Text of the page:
🍩 Database of Original & NonTheoretical Uses of Topology
(found 7 matches in 0.001996s)


TopologyBased Signal Separation (2004)
V. Robins, N. Rooney, E. Bradley 
Morse Theory and Persistent Homology for Topological Analysis of 3D Images of Complex Materials (2014)
O. DelgadoFriedrichs, V. Robins, A. SheppardAbstract
We develop topologically accurate and compatible definitions for the skeleton and watershed segmentation of a 3D digital object that are computed by a single algorithm. These definitions are based on a discrete gradient vector field derived from a signed distance transform. This gradient vector field is amenable to topological analysis and simplification via Forman's discrete Morse theory and provides a filtration that can be used as input to persistent homology algorithms. Efficient implementations allow us to process largescale xray microCT data of rock cores and other materials. 
Theory and Algorithms for Constructing Discrete Morse Complexes From Grayscale Digital Images (2011)
V. Robins, P. J. Wood, A. P. SheppardAbstract
We present an algorithm for determining the Morse complex of a two or threedimensional grayscale digital image. Each cell in the Morse complex corresponds to a topological change in the level sets (i.e., a critical point) of the grayscale image. Since more than one critical point may be associated with a single image voxel, we model digital images by cubical complexes. A new homotopic algorithm is used to construct a discrete Morse function on the cubical complex that agrees with the digital image and has exactly the number and type of critical cells necessary to characterize the topological changes in the level sets. We make use of discrete Morse theory and simple homotopy theory to prove correctness of this algorithm. The resulting Morse complex is considerably simpler than the cubical complex originally used to represent the image and may be used to compute persistent homology. 
The Extended Persistent Homology Transform of Manifolds With Boundary (2022)
Katharine Turner, Vanessa Robins, James MorganAbstract
The Extended Persistent Homology Transform (XPHT) is a topological transform which takes as input a shape embedded in Euclidean space, and to each unit vector assigns the extended persistence module of the height function over that shape with respect to that direction. We can define a distance between two shapes by integrating over the sphere the distance between their respective extended persistence modules. By using extended persistence we get finite distances between shapes even when they have different Betti numbers. We use Morse theory to show that the extended persistence of a height function over a manifold with boundary can be deduced from the extended persistence for that height function restricted to the boundary, alongside labels on the critical points as positive or negative critical. We study the application of the XPHT to binary images; outlining an algorithm for efficient calculation of the XPHT exploiting relationships between the PHT of the boundary curves to the extended persistence of the foreground. 
Topological Persistence for Relating Microstructure and Capillary Fluid Trapping in Sandstones (2019)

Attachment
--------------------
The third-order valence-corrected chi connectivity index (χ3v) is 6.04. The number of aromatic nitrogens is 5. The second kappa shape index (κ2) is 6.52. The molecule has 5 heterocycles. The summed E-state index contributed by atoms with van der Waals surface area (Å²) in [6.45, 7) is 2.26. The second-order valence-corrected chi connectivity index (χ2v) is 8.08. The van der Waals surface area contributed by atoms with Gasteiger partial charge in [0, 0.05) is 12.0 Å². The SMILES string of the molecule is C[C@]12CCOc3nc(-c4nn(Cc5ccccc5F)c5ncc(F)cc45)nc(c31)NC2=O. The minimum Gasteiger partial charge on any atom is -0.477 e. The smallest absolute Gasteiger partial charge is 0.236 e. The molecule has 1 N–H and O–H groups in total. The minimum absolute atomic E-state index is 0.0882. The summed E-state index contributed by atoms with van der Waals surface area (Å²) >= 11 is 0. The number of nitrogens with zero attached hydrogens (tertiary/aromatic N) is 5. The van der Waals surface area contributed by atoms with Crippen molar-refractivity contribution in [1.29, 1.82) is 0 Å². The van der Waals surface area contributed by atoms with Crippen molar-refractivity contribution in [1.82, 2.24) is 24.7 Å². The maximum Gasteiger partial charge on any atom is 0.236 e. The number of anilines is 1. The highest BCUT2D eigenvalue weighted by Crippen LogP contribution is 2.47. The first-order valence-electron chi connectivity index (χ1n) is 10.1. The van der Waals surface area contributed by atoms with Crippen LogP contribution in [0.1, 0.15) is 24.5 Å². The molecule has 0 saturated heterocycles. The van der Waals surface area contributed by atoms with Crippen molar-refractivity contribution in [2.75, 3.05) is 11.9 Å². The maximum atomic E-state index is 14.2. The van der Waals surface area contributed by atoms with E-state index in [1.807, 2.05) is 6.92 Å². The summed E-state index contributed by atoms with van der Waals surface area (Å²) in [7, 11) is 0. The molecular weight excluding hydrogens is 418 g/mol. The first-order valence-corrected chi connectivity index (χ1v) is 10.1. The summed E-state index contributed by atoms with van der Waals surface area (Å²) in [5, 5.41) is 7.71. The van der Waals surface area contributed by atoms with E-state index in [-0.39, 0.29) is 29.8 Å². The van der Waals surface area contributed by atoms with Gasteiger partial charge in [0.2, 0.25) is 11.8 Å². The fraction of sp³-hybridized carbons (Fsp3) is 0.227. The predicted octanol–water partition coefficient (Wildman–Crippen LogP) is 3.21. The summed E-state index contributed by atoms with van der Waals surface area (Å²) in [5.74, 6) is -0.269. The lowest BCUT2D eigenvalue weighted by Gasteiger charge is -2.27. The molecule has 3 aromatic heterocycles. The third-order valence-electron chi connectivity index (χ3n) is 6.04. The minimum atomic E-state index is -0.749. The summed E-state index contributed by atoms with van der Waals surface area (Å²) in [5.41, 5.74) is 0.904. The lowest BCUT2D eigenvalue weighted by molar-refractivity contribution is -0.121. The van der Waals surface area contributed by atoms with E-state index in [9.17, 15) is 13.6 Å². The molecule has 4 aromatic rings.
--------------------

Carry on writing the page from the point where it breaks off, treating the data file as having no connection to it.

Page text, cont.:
A. L. Herring, V. Robins, A. P. SheppardAbstract
Results from a series of twophase fluid flow experiments in Leopard, Berea, and Bentheimer sandstones are presented. Fluid configurations are characterized using laboratorybased and synchrotron based 3D Xray computed tomography. All flow experiments are conducted under capillarydominated conditions. We conduct geometrytopology analysis via persistent homology and compare this to standard topological and watershedpartitionbased porenetwork statistics. Metrics identified as predictors of nonwetting fluid trapping are calculated from the different analytical methods and are compared to levels of trapping measured during drainageimbibition cycles in the experiments. Metrics calculated from pore networks (i.e., pore bodythroat aspect ratio and coordination number) and topological analysis (Euler characteristic) do not correlate well with trapping in these samples. In contrast, a new metric derived from the persistent homology analysis, which incorporates counts of topological features as well as their length scale and spatial distribution, correlates very well (R2 = 0.97) to trapping for all systems. This correlation encompasses a wide range of porous media and initial fluid configurations, and also applies to data sets of different imaging and image processing protocols. 
Skeletonization and Partitioning of Digital Images Using Discrete Morse Theory (2015)
Olaf DelgadoFriedrichs, Vanessa Robins, Adrian SheppardAbstract
We show how discrete Morse theory provides a rigorous and unifying foundation for defining skeletons and partitions of grayscale digital images. We model a grayscale image as a cubical complex with a realvalued function defined on its vertices (the voxel values). This function is extended to a discrete gradient vector field using the algorithm presented in Robins, Wood, Sheppard TPAMI 33:1646 (2011). In the current paper we define basins (the building blocks of a partition) and segments of the skeleton using the stable and unstable sets associated with critical cells. The natural connection between Morse theory and homology allows us to prove the topological validity of these constructions; for example, that the skeleton is homotopic to the initial object. We simplify the basins and skeletons via Morsetheoretic cancellation of critical cells in the discrete gradient vector field using a strategy informed by persistent homology. Simple working Python code for our algorithms for efficient vector field traversal is included. Example data are taken from microCT images of porous materials, an application area where accurate topological models of pore connectivity are vital for fluidflow modelling.